They quickly prove they're worth about as much as MC Hammer's finance skills. Collective Man rips into them the same way Ike Turner rips into a new girlfriend. They don't even get a chance to use their powers. They're taken out like school kids being robbed of their lunch money. It's a pretty weak scene. You would expect these kids who are all giddy to use their powers to at least try. I get that they're inexperienced, but Fraction and Gillen pretty much glossed over them. It was quite a let-down.
The other X-men help make up for it though. They also make up for their early ineptitude by actually using a little strategy for once. Pixie uses her teleportation powers while Dazzler channels the spectacle of a million Lady Gaga concerts. She essentially beams Collective Man a hundred feet into the air so that he has to recollect himself to survive the fall. Then Angel comes in to knock him out. It's a simple strategy, one that's so effective it makes you wonder why they didn't try this in the beginning. Then again maybe they just needed a team of X-men knock-offs to show them how NOT to kick ass. Whatever the case, they retrieved much of their dignity. The same can't be said for Collective Man, who ends up as decimated as Jim Carey's Oscar chances.
So that's it for the Collective Man story. It's a little rushed, but if you expected Collective Man to beat even a reserve team of X-men then you need to turn over your X-men fan-card along with one of your testicles (or butt cheek if you're a girl). There's some nice banter amongst the team as they stand over Collective Man in the same way hillbillies stand over a keg of moonshine. They prove that the X-men can be effective even when some are too sick to kick ass. By beating Collective Man, they're also able to focus on this new team of X-men. They're still out cold and come off as menacing as a box of kittens. So now they have to figure out what to do with them and who they need to rough up next. I'm sure the X-men have copyrighted their image and have a brand to protect.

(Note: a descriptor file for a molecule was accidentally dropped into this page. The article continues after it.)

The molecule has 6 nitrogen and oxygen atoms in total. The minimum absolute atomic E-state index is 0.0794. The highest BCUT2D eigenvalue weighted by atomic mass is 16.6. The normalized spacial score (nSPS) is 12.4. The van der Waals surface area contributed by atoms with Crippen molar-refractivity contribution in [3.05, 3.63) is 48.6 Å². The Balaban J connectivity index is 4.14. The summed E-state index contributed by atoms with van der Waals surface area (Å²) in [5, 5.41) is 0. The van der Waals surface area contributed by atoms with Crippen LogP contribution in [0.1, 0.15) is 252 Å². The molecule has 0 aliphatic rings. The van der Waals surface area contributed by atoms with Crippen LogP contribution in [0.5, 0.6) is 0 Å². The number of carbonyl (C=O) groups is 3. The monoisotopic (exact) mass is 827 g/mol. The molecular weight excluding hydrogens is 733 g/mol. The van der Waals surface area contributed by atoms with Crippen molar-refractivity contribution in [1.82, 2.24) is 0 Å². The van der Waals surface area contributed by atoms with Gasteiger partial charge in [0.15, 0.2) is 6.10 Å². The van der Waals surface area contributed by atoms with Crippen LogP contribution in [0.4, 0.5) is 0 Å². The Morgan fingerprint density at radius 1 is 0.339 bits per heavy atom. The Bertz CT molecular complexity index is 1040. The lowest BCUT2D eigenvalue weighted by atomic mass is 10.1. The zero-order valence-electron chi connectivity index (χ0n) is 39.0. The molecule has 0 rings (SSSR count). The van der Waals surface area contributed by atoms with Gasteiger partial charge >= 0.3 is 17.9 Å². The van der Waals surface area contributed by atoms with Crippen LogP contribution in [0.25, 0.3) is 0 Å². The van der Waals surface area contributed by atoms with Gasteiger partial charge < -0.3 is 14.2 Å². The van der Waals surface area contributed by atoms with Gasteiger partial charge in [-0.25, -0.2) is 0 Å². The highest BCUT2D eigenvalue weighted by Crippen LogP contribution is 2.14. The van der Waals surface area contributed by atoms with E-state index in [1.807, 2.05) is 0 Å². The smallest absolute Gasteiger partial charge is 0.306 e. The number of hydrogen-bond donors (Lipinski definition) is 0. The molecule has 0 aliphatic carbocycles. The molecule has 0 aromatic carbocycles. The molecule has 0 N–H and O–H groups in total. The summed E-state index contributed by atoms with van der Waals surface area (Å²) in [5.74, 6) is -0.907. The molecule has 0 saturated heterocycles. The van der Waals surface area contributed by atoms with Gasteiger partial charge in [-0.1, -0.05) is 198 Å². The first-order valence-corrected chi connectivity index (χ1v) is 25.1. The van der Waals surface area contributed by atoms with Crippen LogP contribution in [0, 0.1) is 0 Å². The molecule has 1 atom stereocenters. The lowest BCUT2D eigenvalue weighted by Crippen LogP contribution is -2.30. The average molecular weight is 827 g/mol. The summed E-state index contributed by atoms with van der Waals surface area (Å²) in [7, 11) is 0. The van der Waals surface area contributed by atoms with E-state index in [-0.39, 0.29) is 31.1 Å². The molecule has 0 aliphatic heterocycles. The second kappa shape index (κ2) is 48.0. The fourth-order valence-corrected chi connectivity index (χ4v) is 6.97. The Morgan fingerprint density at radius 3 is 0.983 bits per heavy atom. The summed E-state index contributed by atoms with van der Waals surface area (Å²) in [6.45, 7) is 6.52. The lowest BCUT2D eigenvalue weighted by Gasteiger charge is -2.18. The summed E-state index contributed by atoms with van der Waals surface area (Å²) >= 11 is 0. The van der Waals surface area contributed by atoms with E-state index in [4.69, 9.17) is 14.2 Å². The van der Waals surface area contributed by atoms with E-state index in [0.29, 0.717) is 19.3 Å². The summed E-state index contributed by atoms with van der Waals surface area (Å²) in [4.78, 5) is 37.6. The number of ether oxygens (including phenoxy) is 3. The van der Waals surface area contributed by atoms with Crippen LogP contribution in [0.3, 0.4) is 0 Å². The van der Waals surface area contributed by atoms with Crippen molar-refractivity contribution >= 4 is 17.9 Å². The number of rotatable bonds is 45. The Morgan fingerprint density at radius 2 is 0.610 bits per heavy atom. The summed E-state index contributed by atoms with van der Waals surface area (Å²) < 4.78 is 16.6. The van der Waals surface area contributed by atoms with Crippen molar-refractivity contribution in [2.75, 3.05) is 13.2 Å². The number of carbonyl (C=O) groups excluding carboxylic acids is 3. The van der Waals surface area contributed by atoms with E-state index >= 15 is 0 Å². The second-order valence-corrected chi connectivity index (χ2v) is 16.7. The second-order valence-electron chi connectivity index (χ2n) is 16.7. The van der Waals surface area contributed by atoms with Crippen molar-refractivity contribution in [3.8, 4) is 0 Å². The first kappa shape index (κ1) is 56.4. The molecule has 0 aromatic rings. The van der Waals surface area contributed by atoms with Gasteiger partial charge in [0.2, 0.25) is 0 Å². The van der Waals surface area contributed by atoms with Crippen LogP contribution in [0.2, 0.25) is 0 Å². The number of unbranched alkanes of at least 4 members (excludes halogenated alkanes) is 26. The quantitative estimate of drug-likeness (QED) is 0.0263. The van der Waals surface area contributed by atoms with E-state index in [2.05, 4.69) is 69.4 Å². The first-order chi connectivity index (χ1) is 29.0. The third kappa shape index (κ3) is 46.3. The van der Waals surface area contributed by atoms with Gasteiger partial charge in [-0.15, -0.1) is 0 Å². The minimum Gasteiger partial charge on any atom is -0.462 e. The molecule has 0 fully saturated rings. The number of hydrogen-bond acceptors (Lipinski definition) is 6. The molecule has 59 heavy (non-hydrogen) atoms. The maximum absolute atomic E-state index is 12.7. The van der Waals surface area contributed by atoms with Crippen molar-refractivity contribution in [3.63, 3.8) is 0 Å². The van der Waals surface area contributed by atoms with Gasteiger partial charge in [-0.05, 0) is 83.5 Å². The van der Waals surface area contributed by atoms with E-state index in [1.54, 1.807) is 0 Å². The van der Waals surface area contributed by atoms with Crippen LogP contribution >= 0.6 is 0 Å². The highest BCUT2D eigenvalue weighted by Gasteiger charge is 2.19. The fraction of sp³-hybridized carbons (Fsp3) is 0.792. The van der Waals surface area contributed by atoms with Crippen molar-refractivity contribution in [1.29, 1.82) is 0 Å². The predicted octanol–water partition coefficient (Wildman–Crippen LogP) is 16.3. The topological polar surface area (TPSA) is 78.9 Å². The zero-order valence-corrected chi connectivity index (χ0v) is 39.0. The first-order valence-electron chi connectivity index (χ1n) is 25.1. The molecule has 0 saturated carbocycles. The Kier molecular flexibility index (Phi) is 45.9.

Part of protecting that brand brings the story to the X-men's new PR crew. This is a side-plot that began in the previous arc and to this point it's been like the national debt, kept on the back-burner and barely mentioned in passing conversation. Now the PR team that Iceman hired a few issues ago finally starts to pull their weight. They hold a press conference with a bunch of reporters and their lead spokesperson, who happens to be a pretty blond because who can belittle someone that's pretty enough to bone, informs the public that an outbreak of flu has come over Utopia. The island is on quarantine and she reassures everybody that the virus can't infect humans.
Naturally, the press is about as fair as Fox News on the subject. They grill her for essentially doing what all media people do, which is bullshitting the public. So to shut these people up and give Glenn Beck one less thing to cry about, she does something that makes her by far the ballsiest PR person in history. She lets Dr. Rao inject her with the virus. It would be like President Obama's press secretary allowing Bill O'Reily sort through his porno subscriptions. It doesn't get her sick and it placates the public. That or they're just rendered speechless by the collapse of their collective scrotum.
With one less issue to worry about, a very sick Cyclops has a teleconference with John Sublime. Now again, it's not clear how they figured out it was the Sublime Corporation that made these new X-men. It's not even clear if they've figured that out yet and Sublime is just calling the X-men on a whim. This lack of clarity seems to be a theme among the Sublime plot. At least with this scene, the big picture is laid out.
Sublime comes off as the most evil person anyone can imagine...a greedy businessman. To hell with Magneto, Sinister, and Apocalypse. Few things are more evil than someone who thinks Gordon Gecko is Jesus Christ. There's a method to Sublime's madness. He wants to profit from the X-gene. He wants 100 percent rights to exploit the X-gene in the same way Apple wants 100 percent of the rights over all it's products. Anyone who can't use Flash on their Iphone knows how fucked up that is. In exchange, Sublime is offering a cure for the mutant flu. All he needs to do is have Cyclops come over and sign some papers to make it official. It's worse than a deal with the devil. At least the devil only takes your soul. He doesn't get filthy rich off it. In that sense Sublime becomes by far one of the most devious enemies the X-men have faced since Bastion.